Will Witherspoon did not see the decision about whether to play football Sunday, five days after the unexpected death of his mother, as a difficult one. In fact, the way he saw it he had no choice.
“I’m honoring what my mother would have wanted me to do,” Witherspoon said following the Tennessee Titans’ 38-13 victory  over the Oakland Raiders at LP Field. “I’ve had to focus on my family and make sure they were OK – that’s what I did first. And all of them were pushing me and saying, ‘You know, it’s what she would have wanted you to do.”
Witherspoon missed the week’s primary workouts and rejoined the team late Saturday night, hours after the funeral. The free agent acquisition made six tackles and a sack in his Titans’ debut. Afterward, coach Jeff Fisher presented him a game ball.
“You go through a lot of things over your career, but this was one of the most courageous days I’ve ever seen out of a player, Will Witherspoon,” Fisher said. “To have not practiced all week and to have buried his mom late Saturday … and play the way he did, my hat is off to Will Witherspoon.”
• Roster wrangling: Wide receiver Lavelle Hawkins was one of the most talked-about Titans (in a good way) during the offseason. Against the Raiders he was in street clothes, one of eight players deemed inactive in order for the team to reach the 45-man roster limit for games.
Among those who played ahead of him were rookies Marc Mariani and Damian Williams.
The decision was dictated by special teams needs. Mariani handled all punt and kickoff returns for the day, and Williams – presumably – was the backup because, Jeff Fisher said, coaches did not want running back Javon Ringer to have to do any returns.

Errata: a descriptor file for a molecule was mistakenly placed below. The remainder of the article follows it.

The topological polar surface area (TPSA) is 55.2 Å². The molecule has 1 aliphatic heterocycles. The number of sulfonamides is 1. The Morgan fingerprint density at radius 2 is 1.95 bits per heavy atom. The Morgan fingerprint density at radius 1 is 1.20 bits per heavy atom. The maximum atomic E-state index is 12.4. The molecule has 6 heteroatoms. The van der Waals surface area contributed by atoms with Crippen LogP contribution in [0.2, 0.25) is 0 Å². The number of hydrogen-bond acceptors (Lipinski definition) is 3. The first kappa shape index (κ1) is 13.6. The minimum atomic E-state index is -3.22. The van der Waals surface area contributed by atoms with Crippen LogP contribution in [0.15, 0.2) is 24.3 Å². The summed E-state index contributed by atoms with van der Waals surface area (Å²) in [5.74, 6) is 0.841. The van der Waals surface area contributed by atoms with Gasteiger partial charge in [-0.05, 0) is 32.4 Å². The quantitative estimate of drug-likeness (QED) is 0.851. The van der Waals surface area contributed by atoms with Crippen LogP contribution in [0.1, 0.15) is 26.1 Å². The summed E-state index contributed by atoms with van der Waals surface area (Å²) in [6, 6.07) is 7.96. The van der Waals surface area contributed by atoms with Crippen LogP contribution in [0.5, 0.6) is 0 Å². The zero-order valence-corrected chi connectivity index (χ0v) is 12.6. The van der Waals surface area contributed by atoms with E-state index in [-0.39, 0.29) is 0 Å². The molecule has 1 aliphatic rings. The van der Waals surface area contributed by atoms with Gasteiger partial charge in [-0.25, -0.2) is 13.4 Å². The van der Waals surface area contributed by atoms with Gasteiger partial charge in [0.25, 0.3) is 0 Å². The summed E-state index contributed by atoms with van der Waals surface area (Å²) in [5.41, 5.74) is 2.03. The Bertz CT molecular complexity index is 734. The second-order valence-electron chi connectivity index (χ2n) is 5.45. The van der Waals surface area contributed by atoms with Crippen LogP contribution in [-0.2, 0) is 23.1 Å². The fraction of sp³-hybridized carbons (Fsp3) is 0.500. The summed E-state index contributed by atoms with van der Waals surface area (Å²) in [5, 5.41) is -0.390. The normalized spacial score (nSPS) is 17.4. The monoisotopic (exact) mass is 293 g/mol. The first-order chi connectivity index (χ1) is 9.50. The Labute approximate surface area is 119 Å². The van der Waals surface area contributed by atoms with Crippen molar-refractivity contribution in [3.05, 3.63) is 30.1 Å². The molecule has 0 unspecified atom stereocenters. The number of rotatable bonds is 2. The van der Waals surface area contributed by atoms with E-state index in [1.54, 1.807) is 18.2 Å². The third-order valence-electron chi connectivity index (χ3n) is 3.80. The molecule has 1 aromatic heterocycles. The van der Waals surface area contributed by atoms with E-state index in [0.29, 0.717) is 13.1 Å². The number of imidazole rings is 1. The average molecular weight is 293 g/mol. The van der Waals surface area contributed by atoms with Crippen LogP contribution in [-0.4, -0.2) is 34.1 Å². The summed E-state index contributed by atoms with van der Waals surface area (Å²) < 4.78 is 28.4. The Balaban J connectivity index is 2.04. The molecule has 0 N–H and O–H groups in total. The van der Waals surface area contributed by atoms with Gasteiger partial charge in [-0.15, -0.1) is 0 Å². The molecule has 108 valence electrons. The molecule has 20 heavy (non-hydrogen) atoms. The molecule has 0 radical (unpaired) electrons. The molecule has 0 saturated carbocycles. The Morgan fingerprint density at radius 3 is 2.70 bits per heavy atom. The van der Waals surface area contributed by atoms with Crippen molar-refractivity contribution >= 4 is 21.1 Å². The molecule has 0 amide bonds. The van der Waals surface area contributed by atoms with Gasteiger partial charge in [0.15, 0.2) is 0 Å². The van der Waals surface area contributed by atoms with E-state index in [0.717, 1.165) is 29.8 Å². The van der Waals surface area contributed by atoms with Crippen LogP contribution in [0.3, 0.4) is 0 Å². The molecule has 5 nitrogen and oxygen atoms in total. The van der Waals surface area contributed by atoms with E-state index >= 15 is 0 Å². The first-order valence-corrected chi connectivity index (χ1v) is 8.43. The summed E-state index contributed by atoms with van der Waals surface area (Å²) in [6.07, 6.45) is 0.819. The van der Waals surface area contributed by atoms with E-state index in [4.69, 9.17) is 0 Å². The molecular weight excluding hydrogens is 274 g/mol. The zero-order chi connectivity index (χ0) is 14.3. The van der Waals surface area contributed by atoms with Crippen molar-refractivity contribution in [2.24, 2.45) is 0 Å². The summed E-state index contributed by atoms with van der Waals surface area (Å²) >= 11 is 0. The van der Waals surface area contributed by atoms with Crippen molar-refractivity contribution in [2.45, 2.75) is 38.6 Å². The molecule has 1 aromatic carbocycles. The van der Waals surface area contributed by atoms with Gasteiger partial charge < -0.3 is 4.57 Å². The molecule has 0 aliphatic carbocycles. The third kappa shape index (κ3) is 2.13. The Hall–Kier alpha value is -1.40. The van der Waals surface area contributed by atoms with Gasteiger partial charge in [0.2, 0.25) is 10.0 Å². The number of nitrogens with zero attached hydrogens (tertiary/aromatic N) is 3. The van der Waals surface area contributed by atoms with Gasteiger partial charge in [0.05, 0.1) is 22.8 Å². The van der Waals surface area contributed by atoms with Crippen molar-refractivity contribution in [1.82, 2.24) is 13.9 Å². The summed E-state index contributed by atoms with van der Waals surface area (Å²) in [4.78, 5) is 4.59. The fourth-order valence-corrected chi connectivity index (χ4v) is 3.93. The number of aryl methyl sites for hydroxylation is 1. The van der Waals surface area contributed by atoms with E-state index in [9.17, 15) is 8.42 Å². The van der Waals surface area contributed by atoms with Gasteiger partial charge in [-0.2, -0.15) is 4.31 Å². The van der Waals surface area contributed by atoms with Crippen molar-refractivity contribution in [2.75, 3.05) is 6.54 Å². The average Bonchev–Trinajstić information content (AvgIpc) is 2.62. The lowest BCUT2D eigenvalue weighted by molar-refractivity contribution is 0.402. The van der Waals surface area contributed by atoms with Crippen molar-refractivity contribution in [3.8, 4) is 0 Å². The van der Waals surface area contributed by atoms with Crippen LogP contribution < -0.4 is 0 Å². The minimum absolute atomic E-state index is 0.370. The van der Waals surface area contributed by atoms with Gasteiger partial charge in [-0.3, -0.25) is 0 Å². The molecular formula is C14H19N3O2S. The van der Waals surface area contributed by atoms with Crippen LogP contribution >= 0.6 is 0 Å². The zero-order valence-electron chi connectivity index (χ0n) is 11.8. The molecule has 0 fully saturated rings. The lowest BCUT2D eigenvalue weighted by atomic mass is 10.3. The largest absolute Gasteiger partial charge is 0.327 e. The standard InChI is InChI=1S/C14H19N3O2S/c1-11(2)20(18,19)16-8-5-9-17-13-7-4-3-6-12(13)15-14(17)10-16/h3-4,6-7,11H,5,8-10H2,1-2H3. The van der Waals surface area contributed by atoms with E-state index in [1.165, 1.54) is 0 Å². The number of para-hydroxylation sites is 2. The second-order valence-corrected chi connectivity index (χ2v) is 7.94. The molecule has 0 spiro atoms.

“We’ve chosen to keep (Ringer) off that,” Fisher said.
Also inactive were safeties Robert Johnson and Nick Schommer, linebacker Rennie Currans, offensive linemen Mike Otto and Ryan Durand, defensive end William Hayes and emergency, third-string quarterback Rusty Smith.
• Not so funny: Derrick Morgan, the Titans’ first round draft pick said he laughed when he took the field prior to kickoff at the realization that he was about to play his first NFL contest.
Not so humorous was the fact that officials ruled his first career sack was the result of an illegal hit below the quarterback’s knees. Morgan got credit for the sack, but rather than force a punt, the play resulted in a first down for the Raiders.
“I was just going and trying to get the quarterback,” he said. “I wasn’t thinking about going low or trying to get to his legs or anything. We were just playing football.”
• Still streaking: In rushing for 142 yards, Chris Johnson broke a tie with Marcus Allen for the second-longest streak of consecutive 100-yard rushing games in NFL history.
The streak now stands at 12, two shy of Barry Sanders’ league record.
“I feel like that if I do my job … in any game I can get over 100,” Johnson said. “I’m really not going into any game right now thinking about records, making sure I get over 100 and this and that.
“My main focus is winning.”
• Good as advertised: Linebackers Patrick Bailey and Tim Shaw were claimed off waivers a week earlier with the idea that they would bolster the Titans’ special teams.
Each made one tackle (Shaw also had an assist) on the coverage units.
“(They) certainly helped us,” Fisher said. “… I was pleased with the special teams’ performance.”